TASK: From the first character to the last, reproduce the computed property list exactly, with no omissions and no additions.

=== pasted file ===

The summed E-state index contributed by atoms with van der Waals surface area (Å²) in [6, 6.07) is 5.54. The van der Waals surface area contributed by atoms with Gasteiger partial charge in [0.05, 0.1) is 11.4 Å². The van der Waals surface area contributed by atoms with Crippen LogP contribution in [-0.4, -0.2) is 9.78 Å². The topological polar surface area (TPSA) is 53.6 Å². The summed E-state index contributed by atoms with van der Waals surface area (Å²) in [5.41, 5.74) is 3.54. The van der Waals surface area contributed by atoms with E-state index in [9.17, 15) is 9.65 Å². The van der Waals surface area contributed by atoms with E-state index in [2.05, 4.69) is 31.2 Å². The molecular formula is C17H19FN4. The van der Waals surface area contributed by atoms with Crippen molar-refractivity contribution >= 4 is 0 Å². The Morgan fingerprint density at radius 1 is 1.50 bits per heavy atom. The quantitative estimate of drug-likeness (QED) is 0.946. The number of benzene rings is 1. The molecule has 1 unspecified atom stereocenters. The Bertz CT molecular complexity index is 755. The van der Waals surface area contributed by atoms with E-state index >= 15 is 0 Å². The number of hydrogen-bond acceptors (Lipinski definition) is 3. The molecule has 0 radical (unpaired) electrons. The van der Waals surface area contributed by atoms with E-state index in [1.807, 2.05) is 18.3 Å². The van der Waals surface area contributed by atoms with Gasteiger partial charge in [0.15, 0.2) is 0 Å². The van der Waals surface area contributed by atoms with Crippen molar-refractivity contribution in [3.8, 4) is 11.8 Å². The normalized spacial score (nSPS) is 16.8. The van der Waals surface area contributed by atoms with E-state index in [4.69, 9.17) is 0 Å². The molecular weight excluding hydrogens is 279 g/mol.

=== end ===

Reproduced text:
The summed E-state index contributed by atoms with van der Waals surface area (Å²) in [6, 6.07) is 5.54. The van der Waals surface area contributed by atoms with Gasteiger partial charge in [0.05, 0.1) is 11.4 Å². The van der Waals surface area contributed by atoms with Crippen LogP contribution in [-0.4, -0.2) is 9.78 Å². The topological polar surface area (TPSA) is 53.6 Å². The summed E-state index contributed by atoms with van der Waals surface area (Å²) in [5.41, 5.74) is 3.54. The van der Waals surface area contributed by atoms with E-state index in [9.17, 15) is 9.65 Å². The van der Waals surface area contributed by atoms with E-state index in [2.05, 4.69) is 31.2 Å². The molecular formula is C17H19FN4. The van der Waals surface area contributed by atoms with Crippen molar-refractivity contribution >= 4 is 0 Å². The Morgan fingerprint density at radius 1 is 1.50 bits per heavy atom. The quantitative estimate of drug-likeness (QED) is 0.946. The number of benzene rings is 1. The molecule has 1 unspecified atom stereocenters. The Bertz CT molecular complexity index is 755. The van der Waals surface area contributed by atoms with E-state index >= 15 is 0 Å². The number of hydrogen-bond acceptors (Lipinski definition) is 3. The molecule has 0 radical (unpaired) electrons. The van der Waals surface area contributed by atoms with E-state index in [1.807, 2.05) is 18.3 Å². The van der Waals surface area contributed by atoms with Gasteiger partial charge in [0.15, 0.2) is 0 Å². The van der Waals surface area contributed by atoms with Crippen molar-refractivity contribution in [3.8, 4) is 11.8 Å². The normalized spacial score (nSPS) is 16.8. The van der Waals surface area contributed by atoms with E-state index in [4.69, 9.17) is 0 Å². The molecular weight excluding hydrogens is 279 g/mol.